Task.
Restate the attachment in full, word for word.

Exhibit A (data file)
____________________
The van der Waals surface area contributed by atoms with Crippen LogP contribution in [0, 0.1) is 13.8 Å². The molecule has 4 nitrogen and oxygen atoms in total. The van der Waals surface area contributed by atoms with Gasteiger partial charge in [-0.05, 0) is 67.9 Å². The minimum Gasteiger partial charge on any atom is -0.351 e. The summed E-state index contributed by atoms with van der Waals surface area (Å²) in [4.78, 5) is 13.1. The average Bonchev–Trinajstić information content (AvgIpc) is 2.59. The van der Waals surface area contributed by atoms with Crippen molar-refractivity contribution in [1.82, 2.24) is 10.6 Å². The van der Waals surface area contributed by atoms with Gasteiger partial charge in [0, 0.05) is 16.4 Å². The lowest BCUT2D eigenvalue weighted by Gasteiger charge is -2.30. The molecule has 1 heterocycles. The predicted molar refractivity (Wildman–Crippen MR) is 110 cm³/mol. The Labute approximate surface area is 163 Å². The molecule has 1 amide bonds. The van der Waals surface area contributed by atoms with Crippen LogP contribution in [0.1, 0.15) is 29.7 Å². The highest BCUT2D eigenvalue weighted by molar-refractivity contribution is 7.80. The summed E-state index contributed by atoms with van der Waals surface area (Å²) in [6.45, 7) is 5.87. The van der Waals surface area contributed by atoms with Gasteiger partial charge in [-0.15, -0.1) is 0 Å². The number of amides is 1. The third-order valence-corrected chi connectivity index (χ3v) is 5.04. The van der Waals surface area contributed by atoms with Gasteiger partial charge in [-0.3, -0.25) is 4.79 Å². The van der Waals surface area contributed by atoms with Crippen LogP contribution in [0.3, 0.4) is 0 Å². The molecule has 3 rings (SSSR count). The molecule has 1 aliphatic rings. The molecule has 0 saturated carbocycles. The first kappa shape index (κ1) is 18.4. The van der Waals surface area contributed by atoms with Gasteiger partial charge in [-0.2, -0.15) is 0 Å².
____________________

The van der Waals surface area contributed by atoms with Crippen LogP contribution in [0, 0.1) is 13.8 Å². The molecule has 4 nitrogen and oxygen atoms in total. The van der Waals surface area contributed by atoms with Gasteiger partial charge in [-0.05, 0) is 67.9 Å². The minimum Gasteiger partial charge on any atom is -0.351 e. The summed E-state index contributed by atoms with van der Waals surface area (Å²) in [4.78, 5) is 13.1. The average Bonchev–Trinajstić information content (AvgIpc) is 2.59. The van der Waals surface area contributed by atoms with Crippen molar-refractivity contribution in [1.82, 2.24) is 10.6 Å². The van der Waals surface area contributed by atoms with Gasteiger partial charge in [0, 0.05) is 16.4 Å². The lowest BCUT2D eigenvalue weighted by Gasteiger charge is -2.30. The molecule has 1 heterocycles. The predicted molar refractivity (Wildman–Crippen MR) is 110 cm³/mol. The Labute approximate surface area is 163 Å². The molecule has 1 amide bonds. The van der Waals surface area contributed by atoms with Crippen LogP contribution in [0.1, 0.15) is 29.7 Å². The highest BCUT2D eigenvalue weighted by molar-refractivity contribution is 7.80. The summed E-state index contributed by atoms with van der Waals surface area (Å²) in [6.45, 7) is 5.87. The van der Waals surface area contributed by atoms with Gasteiger partial charge in [-0.15, -0.1) is 0 Å². The number of amides is 1. The third-order valence-corrected chi connectivity index (χ3v) is 5.04. The van der Waals surface area contributed by atoms with Gasteiger partial charge in [-0.3, -0.25) is 4.79 Å². The van der Waals surface area contributed by atoms with Crippen LogP contribution in [0.3, 0.4) is 0 Å². The molecule has 3 rings (SSSR count). The molecule has 1 aliphatic rings. The molecule has 0 saturated carbocycles. The first kappa shape index (κ1) is 18.4. The van der Waals surface area contributed by atoms with Gasteiger partial charge in [-0.2, -0.15) is 0 Å².